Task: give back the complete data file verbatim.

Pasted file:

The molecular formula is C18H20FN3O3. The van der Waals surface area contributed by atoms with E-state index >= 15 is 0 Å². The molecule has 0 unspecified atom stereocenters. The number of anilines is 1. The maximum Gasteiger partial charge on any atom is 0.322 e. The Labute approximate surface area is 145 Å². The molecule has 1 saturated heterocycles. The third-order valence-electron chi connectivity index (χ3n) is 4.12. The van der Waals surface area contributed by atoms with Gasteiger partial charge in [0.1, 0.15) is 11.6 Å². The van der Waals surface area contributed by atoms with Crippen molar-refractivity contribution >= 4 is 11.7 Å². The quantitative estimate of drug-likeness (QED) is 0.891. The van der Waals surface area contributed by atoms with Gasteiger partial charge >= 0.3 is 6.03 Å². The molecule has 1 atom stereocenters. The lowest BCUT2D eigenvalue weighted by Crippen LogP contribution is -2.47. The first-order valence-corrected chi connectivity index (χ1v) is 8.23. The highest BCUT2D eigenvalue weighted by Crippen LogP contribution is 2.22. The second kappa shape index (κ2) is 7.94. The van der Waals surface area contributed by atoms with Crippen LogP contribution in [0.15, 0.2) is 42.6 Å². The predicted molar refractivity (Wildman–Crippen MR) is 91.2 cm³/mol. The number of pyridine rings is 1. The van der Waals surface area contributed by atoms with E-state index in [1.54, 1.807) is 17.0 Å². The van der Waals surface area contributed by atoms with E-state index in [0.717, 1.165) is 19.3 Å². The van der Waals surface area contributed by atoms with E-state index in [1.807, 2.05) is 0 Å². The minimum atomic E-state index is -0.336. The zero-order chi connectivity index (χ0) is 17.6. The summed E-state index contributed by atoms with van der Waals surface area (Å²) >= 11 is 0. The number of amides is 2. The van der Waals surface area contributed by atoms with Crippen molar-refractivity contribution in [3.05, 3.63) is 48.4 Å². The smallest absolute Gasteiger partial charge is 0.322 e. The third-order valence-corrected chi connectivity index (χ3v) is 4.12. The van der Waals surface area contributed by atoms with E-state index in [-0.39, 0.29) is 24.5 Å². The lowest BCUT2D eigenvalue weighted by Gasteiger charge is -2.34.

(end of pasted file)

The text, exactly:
The molecular formula is C18H20FN3O3. The van der Waals surface area contributed by atoms with E-state index >= 15 is 0 Å². The molecule has 0 unspecified atom stereocenters. The number of anilines is 1. The maximum Gasteiger partial charge on any atom is 0.322 e. The Labute approximate surface area is 145 Å². The molecule has 1 saturated heterocycles. The third-order valence-electron chi connectivity index (χ3n) is 4.12. The van der Waals surface area contributed by atoms with Gasteiger partial charge in [0.1, 0.15) is 11.6 Å². The van der Waals surface area contributed by atoms with Crippen molar-refractivity contribution >= 4 is 11.7 Å². The quantitative estimate of drug-likeness (QED) is 0.891. The van der Waals surface area contributed by atoms with Gasteiger partial charge >= 0.3 is 6.03 Å². The molecule has 1 atom stereocenters. The lowest BCUT2D eigenvalue weighted by Crippen LogP contribution is -2.47. The first-order valence-corrected chi connectivity index (χ1v) is 8.23. The highest BCUT2D eigenvalue weighted by Crippen LogP contribution is 2.22. The second kappa shape index (κ2) is 7.94. The van der Waals surface area contributed by atoms with Crippen LogP contribution in [0.15, 0.2) is 42.6 Å². The predicted molar refractivity (Wildman–Crippen MR) is 91.2 cm³/mol. The number of pyridine rings is 1. The van der Waals surface area contributed by atoms with E-state index in [1.54, 1.807) is 17.0 Å². The van der Waals surface area contributed by atoms with E-state index in [0.717, 1.165) is 19.3 Å². The van der Waals surface area contributed by atoms with E-state index in [1.807, 2.05) is 0 Å². The minimum atomic E-state index is -0.336. The zero-order chi connectivity index (χ0) is 17.6. The summed E-state index contributed by atoms with van der Waals surface area (Å²) >= 11 is 0. The number of amides is 2. The van der Waals surface area contributed by atoms with Crippen molar-refractivity contribution in [3.05, 3.63) is 48.4 Å². The smallest absolute Gasteiger partial charge is 0.322 e. The third-order valence-corrected chi connectivity index (χ3v) is 4.12. The van der Waals surface area contributed by atoms with E-state index in [-0.39, 0.29) is 24.5 Å². The lowest BCUT2D eigenvalue weighted by Gasteiger charge is -2.34.